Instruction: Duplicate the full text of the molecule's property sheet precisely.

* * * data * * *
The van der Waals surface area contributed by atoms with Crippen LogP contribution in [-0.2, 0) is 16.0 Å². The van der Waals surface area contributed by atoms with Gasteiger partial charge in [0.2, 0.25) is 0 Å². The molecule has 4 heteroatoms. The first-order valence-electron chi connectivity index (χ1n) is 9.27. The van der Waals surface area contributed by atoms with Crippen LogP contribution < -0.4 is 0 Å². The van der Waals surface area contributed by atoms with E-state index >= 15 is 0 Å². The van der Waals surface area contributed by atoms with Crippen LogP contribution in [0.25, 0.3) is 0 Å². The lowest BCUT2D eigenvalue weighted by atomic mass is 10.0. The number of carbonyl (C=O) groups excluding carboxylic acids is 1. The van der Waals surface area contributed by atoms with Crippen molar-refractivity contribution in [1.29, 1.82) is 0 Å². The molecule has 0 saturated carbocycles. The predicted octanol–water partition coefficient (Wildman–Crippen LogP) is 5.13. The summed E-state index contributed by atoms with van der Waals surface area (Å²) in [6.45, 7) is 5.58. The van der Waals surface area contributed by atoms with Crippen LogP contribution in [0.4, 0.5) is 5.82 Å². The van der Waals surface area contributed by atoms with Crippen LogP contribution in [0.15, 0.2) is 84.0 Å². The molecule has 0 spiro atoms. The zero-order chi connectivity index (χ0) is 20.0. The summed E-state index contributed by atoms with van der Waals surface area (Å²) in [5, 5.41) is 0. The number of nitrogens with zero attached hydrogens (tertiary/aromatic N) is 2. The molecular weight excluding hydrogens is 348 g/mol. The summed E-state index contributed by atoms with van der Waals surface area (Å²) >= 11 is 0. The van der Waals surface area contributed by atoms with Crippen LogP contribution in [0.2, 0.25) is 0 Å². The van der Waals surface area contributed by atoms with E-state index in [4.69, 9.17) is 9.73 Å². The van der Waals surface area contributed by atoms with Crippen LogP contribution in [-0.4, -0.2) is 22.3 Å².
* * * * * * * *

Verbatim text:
The van der Waals surface area contributed by atoms with Crippen LogP contribution in [-0.2, 0) is 16.0 Å². The van der Waals surface area contributed by atoms with Gasteiger partial charge in [0.2, 0.25) is 0 Å². The molecule has 4 heteroatoms. The first-order valence-electron chi connectivity index (χ1n) is 9.27. The van der Waals surface area contributed by atoms with Crippen LogP contribution < -0.4 is 0 Å². The van der Waals surface area contributed by atoms with E-state index >= 15 is 0 Å². The van der Waals surface area contributed by atoms with Crippen LogP contribution in [0.25, 0.3) is 0 Å². The lowest BCUT2D eigenvalue weighted by atomic mass is 10.0. The number of carbonyl (C=O) groups excluding carboxylic acids is 1. The van der Waals surface area contributed by atoms with Crippen molar-refractivity contribution in [1.29, 1.82) is 0 Å². The molecule has 0 saturated carbocycles. The predicted octanol–water partition coefficient (Wildman–Crippen LogP) is 5.13. The summed E-state index contributed by atoms with van der Waals surface area (Å²) in [6.45, 7) is 5.58. The van der Waals surface area contributed by atoms with Crippen LogP contribution in [0.4, 0.5) is 5.82 Å². The van der Waals surface area contributed by atoms with Crippen LogP contribution in [0.15, 0.2) is 84.0 Å². The molecule has 0 spiro atoms. The zero-order chi connectivity index (χ0) is 20.0. The summed E-state index contributed by atoms with van der Waals surface area (Å²) in [5, 5.41) is 0. The number of nitrogens with zero attached hydrogens (tertiary/aromatic N) is 2. The molecular weight excluding hydrogens is 348 g/mol. The summed E-state index contributed by atoms with van der Waals surface area (Å²) >= 11 is 0. The van der Waals surface area contributed by atoms with Crippen LogP contribution in [0.2, 0.25) is 0 Å². The van der Waals surface area contributed by atoms with E-state index in [4.69, 9.17) is 9.73 Å². The van der Waals surface area contributed by atoms with Crippen LogP contribution in [-0.4, -0.2) is 22.3 Å².